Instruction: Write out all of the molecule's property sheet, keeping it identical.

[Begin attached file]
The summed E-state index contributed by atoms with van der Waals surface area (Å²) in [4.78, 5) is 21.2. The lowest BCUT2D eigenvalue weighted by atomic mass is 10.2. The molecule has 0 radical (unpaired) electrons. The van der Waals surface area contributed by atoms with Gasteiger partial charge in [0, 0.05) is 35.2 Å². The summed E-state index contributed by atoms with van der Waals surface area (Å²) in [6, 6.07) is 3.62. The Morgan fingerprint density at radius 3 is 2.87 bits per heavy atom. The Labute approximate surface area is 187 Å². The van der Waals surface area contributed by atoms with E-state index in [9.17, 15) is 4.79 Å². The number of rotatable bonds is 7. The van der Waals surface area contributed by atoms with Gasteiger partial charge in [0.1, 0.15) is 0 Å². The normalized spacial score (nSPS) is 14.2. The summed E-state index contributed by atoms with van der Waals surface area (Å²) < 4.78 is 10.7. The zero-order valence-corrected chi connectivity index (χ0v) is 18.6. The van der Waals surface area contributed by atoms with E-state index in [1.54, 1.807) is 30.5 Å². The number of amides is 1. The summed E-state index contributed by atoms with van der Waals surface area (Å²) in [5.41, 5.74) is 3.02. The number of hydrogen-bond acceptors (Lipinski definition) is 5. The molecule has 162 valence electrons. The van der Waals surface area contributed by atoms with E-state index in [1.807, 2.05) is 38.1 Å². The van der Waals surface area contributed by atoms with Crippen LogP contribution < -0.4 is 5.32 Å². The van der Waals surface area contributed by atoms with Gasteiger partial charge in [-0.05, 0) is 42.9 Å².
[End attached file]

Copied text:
The summed E-state index contributed by atoms with van der Waals surface area (Å²) in [4.78, 5) is 21.2. The lowest BCUT2D eigenvalue weighted by atomic mass is 10.2. The molecule has 0 radical (unpaired) electrons. The van der Waals surface area contributed by atoms with Gasteiger partial charge in [0, 0.05) is 35.2 Å². The summed E-state index contributed by atoms with van der Waals surface area (Å²) in [6, 6.07) is 3.62. The Morgan fingerprint density at radius 3 is 2.87 bits per heavy atom. The Labute approximate surface area is 187 Å². The van der Waals surface area contributed by atoms with E-state index in [9.17, 15) is 4.79 Å². The number of rotatable bonds is 7. The van der Waals surface area contributed by atoms with Gasteiger partial charge in [0.1, 0.15) is 0 Å². The normalized spacial score (nSPS) is 14.2. The summed E-state index contributed by atoms with van der Waals surface area (Å²) < 4.78 is 10.7. The zero-order valence-corrected chi connectivity index (χ0v) is 18.6. The van der Waals surface area contributed by atoms with E-state index in [1.54, 1.807) is 30.5 Å². The number of amides is 1. The summed E-state index contributed by atoms with van der Waals surface area (Å²) in [5.41, 5.74) is 3.02. The number of hydrogen-bond acceptors (Lipinski definition) is 5. The molecule has 162 valence electrons. The van der Waals surface area contributed by atoms with E-state index in [1.807, 2.05) is 38.1 Å². The van der Waals surface area contributed by atoms with Crippen LogP contribution < -0.4 is 5.32 Å². The van der Waals surface area contributed by atoms with Gasteiger partial charge in [-0.05, 0) is 42.9 Å².